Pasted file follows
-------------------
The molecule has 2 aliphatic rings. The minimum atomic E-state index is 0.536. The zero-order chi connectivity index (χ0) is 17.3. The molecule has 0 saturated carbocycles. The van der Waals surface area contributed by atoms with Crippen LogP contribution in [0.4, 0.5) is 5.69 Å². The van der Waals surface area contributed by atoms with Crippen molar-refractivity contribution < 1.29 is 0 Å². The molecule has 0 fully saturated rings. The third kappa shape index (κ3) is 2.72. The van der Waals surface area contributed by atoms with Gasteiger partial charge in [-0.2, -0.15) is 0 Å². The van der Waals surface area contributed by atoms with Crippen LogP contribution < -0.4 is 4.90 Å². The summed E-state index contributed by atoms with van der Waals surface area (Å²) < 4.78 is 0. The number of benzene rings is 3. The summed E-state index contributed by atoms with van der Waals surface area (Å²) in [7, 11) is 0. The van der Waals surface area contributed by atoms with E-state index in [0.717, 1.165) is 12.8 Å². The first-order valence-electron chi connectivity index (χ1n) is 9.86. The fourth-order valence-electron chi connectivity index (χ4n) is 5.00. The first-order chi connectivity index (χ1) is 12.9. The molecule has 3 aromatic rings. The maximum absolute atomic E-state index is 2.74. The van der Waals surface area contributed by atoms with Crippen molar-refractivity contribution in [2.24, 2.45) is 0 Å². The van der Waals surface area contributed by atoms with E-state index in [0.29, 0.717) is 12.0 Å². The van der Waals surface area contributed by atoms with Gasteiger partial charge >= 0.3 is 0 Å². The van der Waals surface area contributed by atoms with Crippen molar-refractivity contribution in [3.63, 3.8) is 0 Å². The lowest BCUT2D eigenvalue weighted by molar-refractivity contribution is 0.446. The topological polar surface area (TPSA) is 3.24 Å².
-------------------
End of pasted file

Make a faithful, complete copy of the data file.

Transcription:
The molecule has 2 aliphatic rings. The minimum atomic E-state index is 0.536. The zero-order chi connectivity index (χ0) is 17.3. The molecule has 0 saturated carbocycles. The van der Waals surface area contributed by atoms with Crippen LogP contribution in [0.4, 0.5) is 5.69 Å². The van der Waals surface area contributed by atoms with Crippen molar-refractivity contribution < 1.29 is 0 Å². The molecule has 0 fully saturated rings. The third kappa shape index (κ3) is 2.72. The van der Waals surface area contributed by atoms with Gasteiger partial charge in [-0.2, -0.15) is 0 Å². The van der Waals surface area contributed by atoms with Crippen LogP contribution < -0.4 is 4.90 Å². The summed E-state index contributed by atoms with van der Waals surface area (Å²) < 4.78 is 0. The number of benzene rings is 3. The summed E-state index contributed by atoms with van der Waals surface area (Å²) in [7, 11) is 0. The van der Waals surface area contributed by atoms with E-state index in [0.717, 1.165) is 12.8 Å². The first-order valence-electron chi connectivity index (χ1n) is 9.86. The fourth-order valence-electron chi connectivity index (χ4n) is 5.00. The first-order chi connectivity index (χ1) is 12.9. The molecule has 3 aromatic rings. The maximum absolute atomic E-state index is 2.74. The van der Waals surface area contributed by atoms with Crippen molar-refractivity contribution in [2.24, 2.45) is 0 Å². The van der Waals surface area contributed by atoms with E-state index in [0.29, 0.717) is 12.0 Å². The van der Waals surface area contributed by atoms with Gasteiger partial charge >= 0.3 is 0 Å². The van der Waals surface area contributed by atoms with Crippen molar-refractivity contribution in [3.63, 3.8) is 0 Å². The lowest BCUT2D eigenvalue weighted by molar-refractivity contribution is 0.446. The topological polar surface area (TPSA) is 3.24 Å².